An interesting thing happened on the way to Christmas last year — the $10.4 billion Economic Security Package not only worked, but worked nearly exactly as Treasury had forecast it would.

If you happened to be one of the unfortunate sods that source your news and current affairs from the shallow end of the commentariat gene pool — say for instance, from the likes of Andrew Bolt — you’d probably be under the impression that “All the Prime Minister’s spending so far — not least last month’s $8 billion of handouts — has failed.”

The problem with making calls like that — calls that even the Opposition were making up until the morning of the release of the latest ABS retail turnover data — is that it’s an exercise in making stuff up. Not that these types seem to feel any shame in being so utterly wrong so often — politicians and partisan pamphleteers share a shamelessness gene that puts snake oil salesman to… er, shame.

If we look at the seasonally adjusted retail turnover data up to the end of December, something pretty interesting grabs you by the eyeballs:

Don’t let the enormity of the big spikes on the original series freak you right out, that’s just what happens — we spend a lot more in the Christmas season than we do at any other time. It’s the Seasonally Adjusted figure that we’re interested in here, as that is the series that adjusts for our seasonal spendathon and smooths the expected monthly volatility out.

That sharp uptick in the seasonally adjusted value for December would not have occurred without the Economic Security Package. It caused such an abnormal shock — abnormal even taking into account the large spike of activity that occurs over the Christmas period — that the ABS didn’t release their usual trend estimate for December because of the pure irregularity of it all.

So how much did the stimulus package pump into the economy that otherwise wouldn’t have occurred?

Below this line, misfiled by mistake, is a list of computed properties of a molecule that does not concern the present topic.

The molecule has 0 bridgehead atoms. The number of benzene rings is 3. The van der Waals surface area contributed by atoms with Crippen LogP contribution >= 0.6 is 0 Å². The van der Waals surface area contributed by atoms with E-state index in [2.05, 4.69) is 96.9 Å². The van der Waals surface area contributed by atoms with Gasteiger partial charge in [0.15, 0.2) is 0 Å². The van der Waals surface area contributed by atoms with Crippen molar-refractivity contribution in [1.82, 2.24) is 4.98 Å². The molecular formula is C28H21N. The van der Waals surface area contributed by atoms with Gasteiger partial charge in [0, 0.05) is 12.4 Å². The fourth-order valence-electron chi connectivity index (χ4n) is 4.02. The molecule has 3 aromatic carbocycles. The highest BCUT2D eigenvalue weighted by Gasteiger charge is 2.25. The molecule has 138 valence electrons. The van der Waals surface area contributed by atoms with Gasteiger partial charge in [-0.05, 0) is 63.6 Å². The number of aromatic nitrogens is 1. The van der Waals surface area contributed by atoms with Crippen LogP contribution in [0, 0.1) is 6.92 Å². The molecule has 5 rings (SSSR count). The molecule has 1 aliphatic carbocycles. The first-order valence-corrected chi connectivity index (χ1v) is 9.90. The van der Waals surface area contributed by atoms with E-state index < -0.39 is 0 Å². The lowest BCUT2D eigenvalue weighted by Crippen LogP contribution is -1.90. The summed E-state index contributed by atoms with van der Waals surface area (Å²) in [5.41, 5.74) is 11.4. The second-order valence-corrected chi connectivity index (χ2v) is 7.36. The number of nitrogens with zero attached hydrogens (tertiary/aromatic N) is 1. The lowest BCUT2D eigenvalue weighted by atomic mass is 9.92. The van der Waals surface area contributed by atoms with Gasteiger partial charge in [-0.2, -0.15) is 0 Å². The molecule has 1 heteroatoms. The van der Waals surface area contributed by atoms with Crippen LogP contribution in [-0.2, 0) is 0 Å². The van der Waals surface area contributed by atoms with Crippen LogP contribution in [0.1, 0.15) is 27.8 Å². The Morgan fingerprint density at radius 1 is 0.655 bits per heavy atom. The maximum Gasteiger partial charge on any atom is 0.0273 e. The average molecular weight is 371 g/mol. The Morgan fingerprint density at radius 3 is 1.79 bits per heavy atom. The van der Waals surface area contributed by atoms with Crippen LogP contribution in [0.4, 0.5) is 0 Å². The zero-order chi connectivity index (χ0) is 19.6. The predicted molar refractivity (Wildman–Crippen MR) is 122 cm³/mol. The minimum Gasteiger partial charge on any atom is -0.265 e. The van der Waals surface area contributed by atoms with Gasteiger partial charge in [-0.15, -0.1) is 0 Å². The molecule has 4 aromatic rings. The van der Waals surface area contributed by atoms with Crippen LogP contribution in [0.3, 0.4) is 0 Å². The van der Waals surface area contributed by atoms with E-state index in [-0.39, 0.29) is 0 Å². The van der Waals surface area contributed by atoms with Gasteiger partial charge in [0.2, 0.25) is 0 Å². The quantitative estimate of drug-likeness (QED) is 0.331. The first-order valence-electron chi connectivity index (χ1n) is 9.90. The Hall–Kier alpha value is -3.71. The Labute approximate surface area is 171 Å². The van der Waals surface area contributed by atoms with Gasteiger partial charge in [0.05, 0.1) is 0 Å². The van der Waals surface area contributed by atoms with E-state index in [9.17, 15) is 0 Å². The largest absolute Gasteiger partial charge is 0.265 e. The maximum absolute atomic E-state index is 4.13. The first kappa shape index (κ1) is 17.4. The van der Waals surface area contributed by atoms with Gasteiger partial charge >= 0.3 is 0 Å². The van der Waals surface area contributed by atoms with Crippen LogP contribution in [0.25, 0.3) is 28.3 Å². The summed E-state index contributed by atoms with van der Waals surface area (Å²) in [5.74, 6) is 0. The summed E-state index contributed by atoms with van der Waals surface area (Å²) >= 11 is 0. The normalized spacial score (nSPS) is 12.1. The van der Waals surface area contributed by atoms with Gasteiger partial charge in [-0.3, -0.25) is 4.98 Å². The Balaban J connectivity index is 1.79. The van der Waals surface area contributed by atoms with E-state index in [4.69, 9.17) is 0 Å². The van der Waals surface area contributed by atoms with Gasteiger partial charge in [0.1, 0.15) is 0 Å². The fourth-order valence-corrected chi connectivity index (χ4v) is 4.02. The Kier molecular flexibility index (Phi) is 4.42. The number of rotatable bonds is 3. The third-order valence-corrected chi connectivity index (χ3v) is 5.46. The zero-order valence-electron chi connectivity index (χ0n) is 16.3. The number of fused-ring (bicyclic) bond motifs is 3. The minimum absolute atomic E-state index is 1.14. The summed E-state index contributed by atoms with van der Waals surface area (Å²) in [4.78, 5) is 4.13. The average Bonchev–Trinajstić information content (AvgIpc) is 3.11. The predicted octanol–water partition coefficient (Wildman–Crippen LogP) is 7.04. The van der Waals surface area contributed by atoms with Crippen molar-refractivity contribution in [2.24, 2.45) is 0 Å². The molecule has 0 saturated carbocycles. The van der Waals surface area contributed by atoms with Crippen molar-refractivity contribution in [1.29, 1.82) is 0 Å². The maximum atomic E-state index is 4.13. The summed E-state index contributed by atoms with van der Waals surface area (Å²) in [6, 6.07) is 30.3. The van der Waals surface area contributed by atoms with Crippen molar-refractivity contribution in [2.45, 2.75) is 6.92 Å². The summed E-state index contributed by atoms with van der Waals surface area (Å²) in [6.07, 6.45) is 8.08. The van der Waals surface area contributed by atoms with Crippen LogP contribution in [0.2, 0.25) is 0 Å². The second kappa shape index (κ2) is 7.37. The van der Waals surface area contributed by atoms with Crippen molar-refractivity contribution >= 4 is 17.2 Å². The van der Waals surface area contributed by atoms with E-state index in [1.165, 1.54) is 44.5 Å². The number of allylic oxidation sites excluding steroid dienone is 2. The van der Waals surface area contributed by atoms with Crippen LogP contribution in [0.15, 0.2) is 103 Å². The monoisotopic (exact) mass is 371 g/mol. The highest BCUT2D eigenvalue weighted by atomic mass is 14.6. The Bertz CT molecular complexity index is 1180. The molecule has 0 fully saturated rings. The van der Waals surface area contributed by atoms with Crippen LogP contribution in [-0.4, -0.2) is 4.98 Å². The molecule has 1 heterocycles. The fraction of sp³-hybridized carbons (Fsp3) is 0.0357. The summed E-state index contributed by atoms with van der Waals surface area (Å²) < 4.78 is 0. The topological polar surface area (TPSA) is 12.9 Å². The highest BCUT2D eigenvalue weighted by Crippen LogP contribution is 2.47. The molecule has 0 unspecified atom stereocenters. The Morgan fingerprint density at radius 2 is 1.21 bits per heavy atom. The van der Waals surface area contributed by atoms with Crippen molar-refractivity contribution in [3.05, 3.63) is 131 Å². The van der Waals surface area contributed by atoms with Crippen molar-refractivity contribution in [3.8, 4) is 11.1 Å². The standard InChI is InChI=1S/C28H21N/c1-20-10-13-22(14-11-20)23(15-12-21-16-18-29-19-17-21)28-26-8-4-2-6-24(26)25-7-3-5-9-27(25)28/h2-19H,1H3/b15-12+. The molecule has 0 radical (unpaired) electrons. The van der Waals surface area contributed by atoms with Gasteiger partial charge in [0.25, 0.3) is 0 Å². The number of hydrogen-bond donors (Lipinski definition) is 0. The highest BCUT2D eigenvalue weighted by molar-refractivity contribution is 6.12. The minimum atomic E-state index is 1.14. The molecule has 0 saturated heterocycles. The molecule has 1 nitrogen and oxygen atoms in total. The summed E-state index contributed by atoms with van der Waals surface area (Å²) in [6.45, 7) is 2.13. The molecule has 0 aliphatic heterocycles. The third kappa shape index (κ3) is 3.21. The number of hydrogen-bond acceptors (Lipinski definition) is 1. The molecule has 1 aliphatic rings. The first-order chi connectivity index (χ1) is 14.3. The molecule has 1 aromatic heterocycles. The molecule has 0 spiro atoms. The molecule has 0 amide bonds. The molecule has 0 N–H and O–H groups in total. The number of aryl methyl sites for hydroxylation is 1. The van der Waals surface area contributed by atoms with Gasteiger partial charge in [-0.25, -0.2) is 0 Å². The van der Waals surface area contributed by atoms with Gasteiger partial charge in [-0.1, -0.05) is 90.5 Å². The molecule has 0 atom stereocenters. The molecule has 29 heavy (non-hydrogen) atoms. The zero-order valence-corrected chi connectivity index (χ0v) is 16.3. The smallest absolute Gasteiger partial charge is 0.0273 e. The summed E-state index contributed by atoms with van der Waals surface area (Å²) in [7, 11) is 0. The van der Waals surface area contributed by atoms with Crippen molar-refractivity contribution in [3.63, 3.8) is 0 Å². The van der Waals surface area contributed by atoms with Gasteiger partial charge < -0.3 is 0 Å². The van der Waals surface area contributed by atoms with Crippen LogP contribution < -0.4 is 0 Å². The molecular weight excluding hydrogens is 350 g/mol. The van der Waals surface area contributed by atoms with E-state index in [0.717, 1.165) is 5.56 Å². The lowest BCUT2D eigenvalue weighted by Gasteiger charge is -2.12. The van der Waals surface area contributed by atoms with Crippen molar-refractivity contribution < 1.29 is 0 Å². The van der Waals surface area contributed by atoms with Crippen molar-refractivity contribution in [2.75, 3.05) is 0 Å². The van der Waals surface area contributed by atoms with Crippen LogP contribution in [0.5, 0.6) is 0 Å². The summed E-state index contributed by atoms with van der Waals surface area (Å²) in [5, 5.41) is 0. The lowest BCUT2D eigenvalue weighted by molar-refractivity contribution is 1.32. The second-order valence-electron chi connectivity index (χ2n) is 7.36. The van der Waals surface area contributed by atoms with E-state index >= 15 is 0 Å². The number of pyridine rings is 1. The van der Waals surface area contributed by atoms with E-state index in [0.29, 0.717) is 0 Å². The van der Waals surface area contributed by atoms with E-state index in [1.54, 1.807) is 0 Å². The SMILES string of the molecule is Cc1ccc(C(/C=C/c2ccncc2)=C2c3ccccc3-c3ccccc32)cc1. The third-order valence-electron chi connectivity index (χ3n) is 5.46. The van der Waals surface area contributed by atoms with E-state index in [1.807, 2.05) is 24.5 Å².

Peter Martin and his Age comrades estimated the figure to be $884 million. I used a slightly more complicated technique and arrived at around $900 million plus or minus $100 million. It’s either a case of great minds think alike or fools seldom differ — but the actual figure of how much flowed through as a boost in consumer demand certainly appears to be in the ballpark of 7 to 9% of the value of the stimulus package.

“7 to 9%,” I hear you say, “That’s not much!”

And you’d be correct — but that’s actually good news.

Treasury estimated when the package was released that around 30% of it would be saved, 30% would be spent in the first quarter of 2009, another 30% would be spent in the second quarter of 2009 and only 10% would be spent in the run up to Christmas. 7 to 9% plus a smidgen more for what inevitably flowed through into the informal economy (that part of the economy that can’t really be measured properly) is as close to 10% as you’ll get. Treasury was spot on.

Let’s hope they are spot on again, for if they are there will three times as much stimulus flowing through between January and March and again between April and June than there was before Christmas. If you look at that chart, there is usually a bit of a retail hangover after the Christmas period — that’s the perfect time for the rest of the stimulus to flow through — propping up the depth of the usual trough and helping to take the rough edges of the size of the slump that would ordinarily happen in January and February.

In the meantime, the $6 billion that is estimated to flow into the economy over the next six months or so will be sitting in bank accounts or paying off debt until the time comes when consumers decide to open their wallets — either by using the cash from the government payments directly, or by retaking on credit to make purchases, credit that they had previously retired by using those government payments attached to the Economic Security Package.

Peter Fray

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